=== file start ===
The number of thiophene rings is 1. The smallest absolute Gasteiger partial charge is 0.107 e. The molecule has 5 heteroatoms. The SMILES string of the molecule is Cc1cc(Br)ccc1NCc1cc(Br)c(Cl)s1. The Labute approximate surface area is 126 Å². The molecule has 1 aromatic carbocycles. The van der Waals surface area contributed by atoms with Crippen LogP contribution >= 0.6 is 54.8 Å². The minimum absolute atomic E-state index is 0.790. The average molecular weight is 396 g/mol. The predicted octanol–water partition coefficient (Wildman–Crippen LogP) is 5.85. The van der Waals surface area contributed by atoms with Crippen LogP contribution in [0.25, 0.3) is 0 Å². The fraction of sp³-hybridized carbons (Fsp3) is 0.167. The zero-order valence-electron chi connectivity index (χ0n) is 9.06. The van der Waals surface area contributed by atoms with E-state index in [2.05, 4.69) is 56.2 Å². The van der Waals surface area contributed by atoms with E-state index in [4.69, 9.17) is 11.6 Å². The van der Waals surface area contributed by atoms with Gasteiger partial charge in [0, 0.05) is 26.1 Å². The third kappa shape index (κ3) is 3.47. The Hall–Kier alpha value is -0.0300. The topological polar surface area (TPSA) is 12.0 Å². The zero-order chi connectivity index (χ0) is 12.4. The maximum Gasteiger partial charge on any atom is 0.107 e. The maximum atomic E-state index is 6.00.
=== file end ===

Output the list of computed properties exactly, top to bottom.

The number of thiophene rings is 1. The smallest absolute Gasteiger partial charge is 0.107 e. The molecule has 5 heteroatoms. The SMILES string of the molecule is Cc1cc(Br)ccc1NCc1cc(Br)c(Cl)s1. The Labute approximate surface area is 126 Å². The molecule has 1 aromatic carbocycles. The van der Waals surface area contributed by atoms with Crippen LogP contribution >= 0.6 is 54.8 Å². The minimum absolute atomic E-state index is 0.790. The average molecular weight is 396 g/mol. The predicted octanol–water partition coefficient (Wildman–Crippen LogP) is 5.85. The van der Waals surface area contributed by atoms with Crippen LogP contribution in [0.25, 0.3) is 0 Å². The fraction of sp³-hybridized carbons (Fsp3) is 0.167. The zero-order valence-electron chi connectivity index (χ0n) is 9.06. The van der Waals surface area contributed by atoms with E-state index in [2.05, 4.69) is 56.2 Å². The van der Waals surface area contributed by atoms with E-state index in [4.69, 9.17) is 11.6 Å². The van der Waals surface area contributed by atoms with Gasteiger partial charge in [0, 0.05) is 26.1 Å². The third kappa shape index (κ3) is 3.47. The Hall–Kier alpha value is -0.0300. The topological polar surface area (TPSA) is 12.0 Å². The zero-order chi connectivity index (χ0) is 12.4. The maximum Gasteiger partial charge on any atom is 0.107 e. The maximum atomic E-state index is 6.00.